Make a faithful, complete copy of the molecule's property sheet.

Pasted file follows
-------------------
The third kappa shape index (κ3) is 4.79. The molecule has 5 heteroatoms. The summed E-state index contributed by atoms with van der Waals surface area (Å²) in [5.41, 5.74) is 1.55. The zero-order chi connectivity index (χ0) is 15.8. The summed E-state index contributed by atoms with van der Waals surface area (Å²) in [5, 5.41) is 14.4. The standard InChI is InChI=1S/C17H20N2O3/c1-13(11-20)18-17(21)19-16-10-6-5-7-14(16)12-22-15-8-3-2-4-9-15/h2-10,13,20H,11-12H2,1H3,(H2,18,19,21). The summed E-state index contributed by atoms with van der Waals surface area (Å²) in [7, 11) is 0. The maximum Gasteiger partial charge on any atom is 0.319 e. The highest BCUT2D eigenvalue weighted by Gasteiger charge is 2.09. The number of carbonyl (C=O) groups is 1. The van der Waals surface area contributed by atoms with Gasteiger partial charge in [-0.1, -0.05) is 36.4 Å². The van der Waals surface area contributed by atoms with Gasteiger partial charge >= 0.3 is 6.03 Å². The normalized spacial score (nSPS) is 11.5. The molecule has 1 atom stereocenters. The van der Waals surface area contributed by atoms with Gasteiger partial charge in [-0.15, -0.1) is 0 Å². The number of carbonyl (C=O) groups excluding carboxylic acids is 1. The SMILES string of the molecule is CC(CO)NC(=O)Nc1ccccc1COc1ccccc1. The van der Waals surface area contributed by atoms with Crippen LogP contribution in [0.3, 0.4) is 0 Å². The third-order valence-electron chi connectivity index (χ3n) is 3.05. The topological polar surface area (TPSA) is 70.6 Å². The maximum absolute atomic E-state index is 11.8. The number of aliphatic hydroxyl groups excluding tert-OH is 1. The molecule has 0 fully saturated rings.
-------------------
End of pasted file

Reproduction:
The third kappa shape index (κ3) is 4.79. The molecule has 5 heteroatoms. The summed E-state index contributed by atoms with van der Waals surface area (Å²) in [5.41, 5.74) is 1.55. The zero-order chi connectivity index (χ0) is 15.8. The summed E-state index contributed by atoms with van der Waals surface area (Å²) in [5, 5.41) is 14.4. The standard InChI is InChI=1S/C17H20N2O3/c1-13(11-20)18-17(21)19-16-10-6-5-7-14(16)12-22-15-8-3-2-4-9-15/h2-10,13,20H,11-12H2,1H3,(H2,18,19,21). The summed E-state index contributed by atoms with van der Waals surface area (Å²) in [7, 11) is 0. The maximum Gasteiger partial charge on any atom is 0.319 e. The highest BCUT2D eigenvalue weighted by Gasteiger charge is 2.09. The number of carbonyl (C=O) groups is 1. The van der Waals surface area contributed by atoms with Gasteiger partial charge in [-0.1, -0.05) is 36.4 Å². The van der Waals surface area contributed by atoms with Gasteiger partial charge >= 0.3 is 6.03 Å². The normalized spacial score (nSPS) is 11.5. The molecule has 1 atom stereocenters. The van der Waals surface area contributed by atoms with Gasteiger partial charge in [-0.15, -0.1) is 0 Å². The number of carbonyl (C=O) groups excluding carboxylic acids is 1. The SMILES string of the molecule is CC(CO)NC(=O)Nc1ccccc1COc1ccccc1. The van der Waals surface area contributed by atoms with Crippen LogP contribution in [0.3, 0.4) is 0 Å². The third-order valence-electron chi connectivity index (χ3n) is 3.05. The topological polar surface area (TPSA) is 70.6 Å². The maximum absolute atomic E-state index is 11.8. The number of aliphatic hydroxyl groups excluding tert-OH is 1. The molecule has 0 fully saturated rings.